Sparkle has replaced sweat in a corner of Holmfirth, with the transformation of a former gym into a vintage bridal boutique.
Evelyn Taylor Bridal was unveiled earlier this month by owner Shannon Martin, a 26-year-old from Golcar with a wealth of retail experience and a passion for bygone fashion.
She hopes that her 1,200 sq ft shop, with its wooden floors, high ceilings, chandeliers and huge, gilt-edged mirrors, will offer a luxuriously homely destination to brides looking to stretch their budget. There’s even champagne and afternoon tea on offer.
“We market ourselves as a vintage wedding store – that’s definitely the look of the shop,” said Shannon. “It has a 1920s style and it’s even named after my great-grandma. It’s a hundred per cent what everybody wants. Somebody will come in and say they want a lace vintage dress, and we’re like ‘oh, great – another one’!”
She sells second-hand dresses – which in this business are always called “pre-loved” – and sample dresses, which currently make up about 80 per cent of her stock. The first of these came from the shop where she bought her own dress, but which closed down when the owner had twins, but the others come from mainstream bridal stores across the UK; once they have sold their stock, they need to divest themselves – literally – of the “try-on” dresses.
“The dresses really pull people in. My mum and I disagree on this, but I’d say about 60 per cent of people will buy a dress just for the designer,” said Shannon.
“Wedding budgets go fast, so if you can save a little bit of money on the dress, you can spend it on something else.”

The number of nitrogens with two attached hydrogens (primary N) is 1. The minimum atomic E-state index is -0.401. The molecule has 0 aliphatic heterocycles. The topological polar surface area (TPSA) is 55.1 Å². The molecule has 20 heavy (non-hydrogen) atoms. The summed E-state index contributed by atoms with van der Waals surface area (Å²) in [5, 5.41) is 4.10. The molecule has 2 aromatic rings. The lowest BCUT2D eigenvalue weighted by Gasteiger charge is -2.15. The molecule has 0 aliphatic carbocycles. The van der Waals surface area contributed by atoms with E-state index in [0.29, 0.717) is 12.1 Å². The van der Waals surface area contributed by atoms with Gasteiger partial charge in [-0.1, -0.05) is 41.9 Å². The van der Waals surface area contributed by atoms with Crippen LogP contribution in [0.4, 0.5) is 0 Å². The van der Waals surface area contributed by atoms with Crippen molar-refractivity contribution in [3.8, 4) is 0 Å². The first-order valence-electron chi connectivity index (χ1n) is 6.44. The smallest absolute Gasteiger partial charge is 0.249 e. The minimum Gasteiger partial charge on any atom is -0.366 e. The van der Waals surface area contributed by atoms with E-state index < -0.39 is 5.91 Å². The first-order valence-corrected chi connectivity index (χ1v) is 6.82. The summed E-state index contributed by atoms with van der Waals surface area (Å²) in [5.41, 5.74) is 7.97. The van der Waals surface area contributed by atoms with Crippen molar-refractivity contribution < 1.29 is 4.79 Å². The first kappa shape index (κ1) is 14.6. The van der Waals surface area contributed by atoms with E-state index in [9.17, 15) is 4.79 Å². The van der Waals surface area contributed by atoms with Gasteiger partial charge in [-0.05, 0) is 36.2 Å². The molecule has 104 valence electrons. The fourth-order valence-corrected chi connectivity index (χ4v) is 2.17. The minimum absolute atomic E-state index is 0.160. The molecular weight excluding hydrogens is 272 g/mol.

She’s not joking about the budgets. The average price of a wedding dress, according to Brides magazine, is £1,340 – for a garment most women will only wear once. By contrast, Shannon sells hers for between £300 and £1,000.
She also has a seamstress “with 50 years of experience” and is branching out into accessories. But that’s just the start.
“I like to work with local businesses, so I can refer customers to a tailor, a cakemaker, a hairdresser, a photographer, a florist, and someone who does wedding stationery,” said Shannon.
“It keeps it local and I only recommend people who I know will do a really good job. The tailor, for example, made my husband’s wedding suit, and the photographer did our pictures.
“Ultimately, I’d like to get into wedding planning, so we could sort out every aspect of a customer’s wedding. I also really want to have a chain of shops - I don’t want to settle for just one. I’d like to take the brand across Yorkshire – to Barnsley first, and over to Uppermill – and ultimately take it down south.”
If the last two weeks are anything to go by, she may not have to wait too long. She rang up her first sale on the day she opened the doors of the first-floor shop, which is next to Holmfirth’s Methodist church, and has been attracting increasing numbers of customers, and dresses, ever since – many of them via the decidedly un-vintage media of Facebook and Twitter.
“The number-one reason why people come to us is service. There can be a stigma with some of the big bridal stores – they might feel a bit snooty, or make people feel they shouldn’t be shopping there. But I’m very down to earth. I want service to be second to none, whether a customer’s buying a £1,000 dress or a £300 dress.
“And this is a growing market. There was a debate when I was at [vintage design chain] Cath Kidston about whether the bubble had burst. But I think we feel at home with old-style things – maybe they remind us of our grandparents. I don’t think it’s going out of fashion any time soon. Well, I hope not, anyway!”